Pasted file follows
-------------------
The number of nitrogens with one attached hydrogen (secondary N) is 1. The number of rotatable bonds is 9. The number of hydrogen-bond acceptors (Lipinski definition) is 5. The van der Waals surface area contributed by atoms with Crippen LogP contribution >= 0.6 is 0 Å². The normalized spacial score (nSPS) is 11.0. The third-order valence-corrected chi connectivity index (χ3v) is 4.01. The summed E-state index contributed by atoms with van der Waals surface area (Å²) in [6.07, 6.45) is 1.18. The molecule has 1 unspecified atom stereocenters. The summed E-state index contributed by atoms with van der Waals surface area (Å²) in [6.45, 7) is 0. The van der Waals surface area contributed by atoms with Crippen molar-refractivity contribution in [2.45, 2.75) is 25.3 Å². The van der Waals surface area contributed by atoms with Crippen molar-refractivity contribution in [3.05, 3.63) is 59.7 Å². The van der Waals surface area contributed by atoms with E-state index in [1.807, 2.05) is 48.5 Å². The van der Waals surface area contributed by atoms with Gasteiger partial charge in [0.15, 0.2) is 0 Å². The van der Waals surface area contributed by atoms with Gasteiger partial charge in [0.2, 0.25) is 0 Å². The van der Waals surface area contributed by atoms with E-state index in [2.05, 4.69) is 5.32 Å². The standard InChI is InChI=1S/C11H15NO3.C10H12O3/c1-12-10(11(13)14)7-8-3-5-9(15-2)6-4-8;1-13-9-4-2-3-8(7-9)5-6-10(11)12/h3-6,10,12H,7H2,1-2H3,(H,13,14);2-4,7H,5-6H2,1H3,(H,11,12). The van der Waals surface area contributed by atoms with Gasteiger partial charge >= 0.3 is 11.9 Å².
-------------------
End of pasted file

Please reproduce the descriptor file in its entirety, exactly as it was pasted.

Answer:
The number of nitrogens with one attached hydrogen (secondary N) is 1. The number of rotatable bonds is 9. The number of hydrogen-bond acceptors (Lipinski definition) is 5. The van der Waals surface area contributed by atoms with Crippen LogP contribution >= 0.6 is 0 Å². The normalized spacial score (nSPS) is 11.0. The third-order valence-corrected chi connectivity index (χ3v) is 4.01. The summed E-state index contributed by atoms with van der Waals surface area (Å²) in [6.07, 6.45) is 1.18. The molecule has 1 unspecified atom stereocenters. The summed E-state index contributed by atoms with van der Waals surface area (Å²) in [6.45, 7) is 0. The van der Waals surface area contributed by atoms with Crippen molar-refractivity contribution in [2.45, 2.75) is 25.3 Å². The van der Waals surface area contributed by atoms with Crippen molar-refractivity contribution in [3.05, 3.63) is 59.7 Å². The van der Waals surface area contributed by atoms with E-state index in [1.807, 2.05) is 48.5 Å². The van der Waals surface area contributed by atoms with Gasteiger partial charge in [0.15, 0.2) is 0 Å². The van der Waals surface area contributed by atoms with Gasteiger partial charge in [0.2, 0.25) is 0 Å². The van der Waals surface area contributed by atoms with E-state index in [2.05, 4.69) is 5.32 Å². The standard InChI is InChI=1S/C11H15NO3.C10H12O3/c1-12-10(11(13)14)7-8-3-5-9(15-2)6-4-8;1-13-9-4-2-3-8(7-9)5-6-10(11)12/h3-6,10,12H,7H2,1-2H3,(H,13,14);2-4,7H,5-6H2,1H3,(H,11,12). The van der Waals surface area contributed by atoms with Gasteiger partial charge >= 0.3 is 11.9 Å².